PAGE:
How to Talk to Kids About Feelings - Needed Now More Than Ever - Parentology

Last updated: 05-11-2020

Read original article here

How to Talk to Kids About Feelings - Needed Now More Than Ever - Parentology

In a time where many are just taking life day-by-day, both kids and parents are struggling with their new reality. Knowing how to talk to kids about their feelings as they face the challenges of this uncertain time has the potential to benefit everyone — both you and your kids — for the rest of your lives.

“The more human we are about our struggles, our stumbles, our insecurities, the more we allow our kids to be human, and then we can work together as we cope with life’s challenges,” Rachel Macy Stafford tells Parentology.Stafford is a New York Times bestselling author of three books, including the recent book Live Love Now, as well as a certified special education teacher and inspirational speaker.

Here are her tips for learning how to talk to your kids about their feelings and open up communication for everyone in the family.

Stafford points out three stressors kids are facing, particularly during the coronavirus pandemic:

When many kids first shifted to online learning, they couldn’t have imagined that almost every aspect of their life would be put on hold indefinitely: sports, extracurricular club activities, and seeing their friends daily. As we approach the end of the academic school year, the heavy reality of missing out on plays, concerts, sporting events, and graduation ceremonies they had waited so long for is becoming even more apparent. And for the time being, most kids have more questions than their parents can answer.

“What’s going to happen in my personal life as a result of this major life disruption? What’s going to happen to my loved ones? Will life ever be the same? These are just a few questions young people are grappling with right now,” Stafford explains.

As young people navigate online learning and other aspects of their “new normal,” Stafford emphasizes the importance of reminding children that “human beings are not proficient when we first start anything” so that it can “help them take the pressure off themselves.” Accepting and working through failure is just as valuable as succeeding when it comes to learning.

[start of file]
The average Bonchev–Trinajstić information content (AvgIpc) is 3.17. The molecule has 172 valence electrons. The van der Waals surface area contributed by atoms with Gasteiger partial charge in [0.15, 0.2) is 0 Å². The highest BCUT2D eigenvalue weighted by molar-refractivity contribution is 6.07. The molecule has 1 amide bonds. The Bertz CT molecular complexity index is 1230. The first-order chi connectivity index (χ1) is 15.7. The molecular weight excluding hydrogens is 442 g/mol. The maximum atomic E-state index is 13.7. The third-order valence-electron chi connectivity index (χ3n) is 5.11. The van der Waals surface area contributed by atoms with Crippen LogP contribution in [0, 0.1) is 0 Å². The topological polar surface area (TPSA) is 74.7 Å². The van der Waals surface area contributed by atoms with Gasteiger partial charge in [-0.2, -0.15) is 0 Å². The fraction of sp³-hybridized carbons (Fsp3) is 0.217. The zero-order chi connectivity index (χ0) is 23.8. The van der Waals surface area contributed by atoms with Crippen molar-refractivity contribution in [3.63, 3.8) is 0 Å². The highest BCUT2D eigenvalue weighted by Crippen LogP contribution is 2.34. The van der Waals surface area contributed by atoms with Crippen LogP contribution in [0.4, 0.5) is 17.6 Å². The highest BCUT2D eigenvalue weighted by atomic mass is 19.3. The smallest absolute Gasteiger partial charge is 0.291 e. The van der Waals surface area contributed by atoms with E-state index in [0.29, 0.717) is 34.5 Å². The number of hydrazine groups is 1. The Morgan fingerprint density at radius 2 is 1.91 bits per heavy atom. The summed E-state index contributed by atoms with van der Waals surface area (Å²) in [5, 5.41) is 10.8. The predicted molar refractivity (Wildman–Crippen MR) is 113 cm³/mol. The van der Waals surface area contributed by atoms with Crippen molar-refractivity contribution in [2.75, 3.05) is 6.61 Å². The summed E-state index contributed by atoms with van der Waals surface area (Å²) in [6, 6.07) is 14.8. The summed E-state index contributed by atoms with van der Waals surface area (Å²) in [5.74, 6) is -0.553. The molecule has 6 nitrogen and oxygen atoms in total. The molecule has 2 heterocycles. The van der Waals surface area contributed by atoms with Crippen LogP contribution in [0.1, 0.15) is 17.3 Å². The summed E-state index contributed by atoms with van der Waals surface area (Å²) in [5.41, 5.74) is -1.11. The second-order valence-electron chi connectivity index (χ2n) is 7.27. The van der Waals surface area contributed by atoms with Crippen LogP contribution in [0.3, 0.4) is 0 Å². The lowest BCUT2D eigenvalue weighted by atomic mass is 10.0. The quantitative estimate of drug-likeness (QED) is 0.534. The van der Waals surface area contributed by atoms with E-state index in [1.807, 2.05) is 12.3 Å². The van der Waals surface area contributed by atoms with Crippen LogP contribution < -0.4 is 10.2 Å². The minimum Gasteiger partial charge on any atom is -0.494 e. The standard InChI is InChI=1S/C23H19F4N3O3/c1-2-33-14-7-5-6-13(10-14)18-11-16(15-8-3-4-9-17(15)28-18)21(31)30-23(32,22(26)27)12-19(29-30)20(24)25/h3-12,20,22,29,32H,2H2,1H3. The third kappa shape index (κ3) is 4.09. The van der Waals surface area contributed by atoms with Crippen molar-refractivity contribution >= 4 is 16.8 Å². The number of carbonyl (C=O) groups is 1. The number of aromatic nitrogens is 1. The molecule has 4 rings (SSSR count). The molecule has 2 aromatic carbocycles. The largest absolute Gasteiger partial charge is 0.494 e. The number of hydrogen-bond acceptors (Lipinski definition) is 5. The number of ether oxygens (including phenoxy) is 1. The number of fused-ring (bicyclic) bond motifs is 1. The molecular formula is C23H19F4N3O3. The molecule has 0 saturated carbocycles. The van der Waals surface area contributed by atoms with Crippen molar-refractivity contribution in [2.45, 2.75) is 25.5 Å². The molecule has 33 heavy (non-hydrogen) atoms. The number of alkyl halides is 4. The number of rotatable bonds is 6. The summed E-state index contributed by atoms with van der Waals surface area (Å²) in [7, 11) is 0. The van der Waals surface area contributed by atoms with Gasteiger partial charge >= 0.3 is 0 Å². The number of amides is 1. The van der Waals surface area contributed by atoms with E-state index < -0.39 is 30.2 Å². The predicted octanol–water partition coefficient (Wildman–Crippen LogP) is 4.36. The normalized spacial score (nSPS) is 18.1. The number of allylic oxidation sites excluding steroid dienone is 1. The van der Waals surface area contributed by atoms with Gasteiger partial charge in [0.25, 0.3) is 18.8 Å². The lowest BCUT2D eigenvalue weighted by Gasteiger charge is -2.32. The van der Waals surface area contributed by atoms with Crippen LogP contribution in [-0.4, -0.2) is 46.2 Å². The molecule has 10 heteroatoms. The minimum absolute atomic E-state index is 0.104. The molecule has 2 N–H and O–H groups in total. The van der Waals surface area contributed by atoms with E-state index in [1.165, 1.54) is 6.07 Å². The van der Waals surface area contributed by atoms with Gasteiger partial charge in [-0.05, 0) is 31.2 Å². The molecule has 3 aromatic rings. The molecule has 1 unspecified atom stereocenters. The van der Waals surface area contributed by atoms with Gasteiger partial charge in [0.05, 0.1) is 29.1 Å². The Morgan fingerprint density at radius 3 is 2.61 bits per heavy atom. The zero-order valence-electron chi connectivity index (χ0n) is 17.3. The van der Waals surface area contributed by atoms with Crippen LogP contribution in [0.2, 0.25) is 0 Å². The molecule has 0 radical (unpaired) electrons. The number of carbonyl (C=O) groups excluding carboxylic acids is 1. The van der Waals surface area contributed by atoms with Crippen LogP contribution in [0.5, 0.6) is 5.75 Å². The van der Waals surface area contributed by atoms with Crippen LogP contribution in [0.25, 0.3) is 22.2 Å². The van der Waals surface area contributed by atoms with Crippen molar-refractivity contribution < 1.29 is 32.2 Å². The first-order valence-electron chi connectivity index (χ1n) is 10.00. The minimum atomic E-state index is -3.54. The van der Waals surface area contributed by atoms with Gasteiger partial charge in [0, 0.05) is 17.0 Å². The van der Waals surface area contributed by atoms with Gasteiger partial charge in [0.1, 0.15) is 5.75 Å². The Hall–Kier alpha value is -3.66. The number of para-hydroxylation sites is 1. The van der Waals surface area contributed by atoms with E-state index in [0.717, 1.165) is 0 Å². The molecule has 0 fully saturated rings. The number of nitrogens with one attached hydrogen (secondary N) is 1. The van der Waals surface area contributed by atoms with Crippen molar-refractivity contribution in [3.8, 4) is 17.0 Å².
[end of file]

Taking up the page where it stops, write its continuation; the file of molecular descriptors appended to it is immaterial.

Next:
She quotes from her book,Live Love Now, “The trying matters more than knowing.”

As time passes and your children are working through these new situations, Stafford advises parents to point out their children’s strengths and “offer belief in their ability to overcome this current challenge.” Reaffirming that your child has the capability to overcome their present challenges can give them the push they need.

“By recognizing the specific ways young people are overcoming the current challenge – even thriving through it – reinforces the positive behaviors to continue and may point them to their path to purpose,” Stafford says.

Stafford asks parents to take the role of “Encourager” when confronting their children’s issues and to validate their children and their emotional response to a situation.

“This means I resist the urge to project my feelings into the situation and I resist the urge to have all the answers. Instead, I let my kids guide me to what they need—not what I think they need or what I needed when I was their age,” Stafford explains.

“Perfect parenting is not required to raise resilient and capable and fulfilled kids,” Stafford says. Using her book as an example, she explains, “When I wrote Live Love Now, I set out to talk about the feelings no one wants to talk about, the feelings we want to pretend we don’t have, the feelings that make us think there’s something wrong with us.”

Giving kids, teens, and yourself the opportunity to share their responses to the current crises can be key to preparing everyone for the next obstacle.

“Knowledge is power, knowledge is armor, knowledge is love. Whenever a window opens for a conversation about difficult topics with my children, I muster up the courage to seize the opportunity to talk about this beautiful and often challenging life,” says Stafford.

Rachel Macy Stafford is a New York Times bestselling author and founder of her latest book, Live Love Now, Rachel encourages, guides, and challenges people to be better. Live Love Now equips 21st-century parents with tools for 21st-century parenting that have the power to transform their home and heart into a healthier, happier place.

Read the rest of this article here